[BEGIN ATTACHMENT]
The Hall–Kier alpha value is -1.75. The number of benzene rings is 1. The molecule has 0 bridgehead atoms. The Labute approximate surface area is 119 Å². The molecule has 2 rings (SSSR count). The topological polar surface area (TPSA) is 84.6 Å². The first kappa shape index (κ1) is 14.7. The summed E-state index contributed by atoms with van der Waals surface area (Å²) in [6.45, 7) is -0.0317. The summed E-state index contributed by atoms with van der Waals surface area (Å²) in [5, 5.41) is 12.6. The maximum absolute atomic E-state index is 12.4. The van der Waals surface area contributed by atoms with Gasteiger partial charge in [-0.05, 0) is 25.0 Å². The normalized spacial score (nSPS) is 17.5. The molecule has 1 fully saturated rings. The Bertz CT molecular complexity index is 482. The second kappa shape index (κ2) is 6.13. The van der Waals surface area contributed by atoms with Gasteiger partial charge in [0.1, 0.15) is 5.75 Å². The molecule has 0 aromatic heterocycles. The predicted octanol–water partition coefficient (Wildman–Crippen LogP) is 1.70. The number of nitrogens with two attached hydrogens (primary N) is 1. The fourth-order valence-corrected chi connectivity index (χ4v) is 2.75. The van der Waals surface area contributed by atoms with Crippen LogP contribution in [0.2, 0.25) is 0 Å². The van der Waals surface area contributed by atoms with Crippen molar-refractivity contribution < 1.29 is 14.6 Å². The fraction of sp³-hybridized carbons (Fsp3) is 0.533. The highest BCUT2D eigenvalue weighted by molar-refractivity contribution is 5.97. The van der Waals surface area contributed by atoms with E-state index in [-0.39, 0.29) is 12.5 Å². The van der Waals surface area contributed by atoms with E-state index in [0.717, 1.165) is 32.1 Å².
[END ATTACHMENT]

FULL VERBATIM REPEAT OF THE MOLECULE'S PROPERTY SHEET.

The Hall–Kier alpha value is -1.75. The number of benzene rings is 1. The molecule has 0 bridgehead atoms. The Labute approximate surface area is 119 Å². The molecule has 2 rings (SSSR count). The topological polar surface area (TPSA) is 84.6 Å². The first kappa shape index (κ1) is 14.7. The summed E-state index contributed by atoms with van der Waals surface area (Å²) in [6.45, 7) is -0.0317. The summed E-state index contributed by atoms with van der Waals surface area (Å²) in [5, 5.41) is 12.6. The maximum absolute atomic E-state index is 12.4. The van der Waals surface area contributed by atoms with Gasteiger partial charge in [-0.05, 0) is 25.0 Å². The normalized spacial score (nSPS) is 17.5. The molecule has 1 fully saturated rings. The Bertz CT molecular complexity index is 482. The second kappa shape index (κ2) is 6.13. The van der Waals surface area contributed by atoms with Gasteiger partial charge in [0.1, 0.15) is 5.75 Å². The molecule has 0 aromatic heterocycles. The predicted octanol–water partition coefficient (Wildman–Crippen LogP) is 1.70. The number of nitrogens with two attached hydrogens (primary N) is 1. The fourth-order valence-corrected chi connectivity index (χ4v) is 2.75. The van der Waals surface area contributed by atoms with Crippen LogP contribution in [0.2, 0.25) is 0 Å². The van der Waals surface area contributed by atoms with Crippen molar-refractivity contribution < 1.29 is 14.6 Å². The fraction of sp³-hybridized carbons (Fsp3) is 0.533. The highest BCUT2D eigenvalue weighted by molar-refractivity contribution is 5.97. The van der Waals surface area contributed by atoms with E-state index in [-0.39, 0.29) is 12.5 Å². The van der Waals surface area contributed by atoms with E-state index in [0.717, 1.165) is 32.1 Å².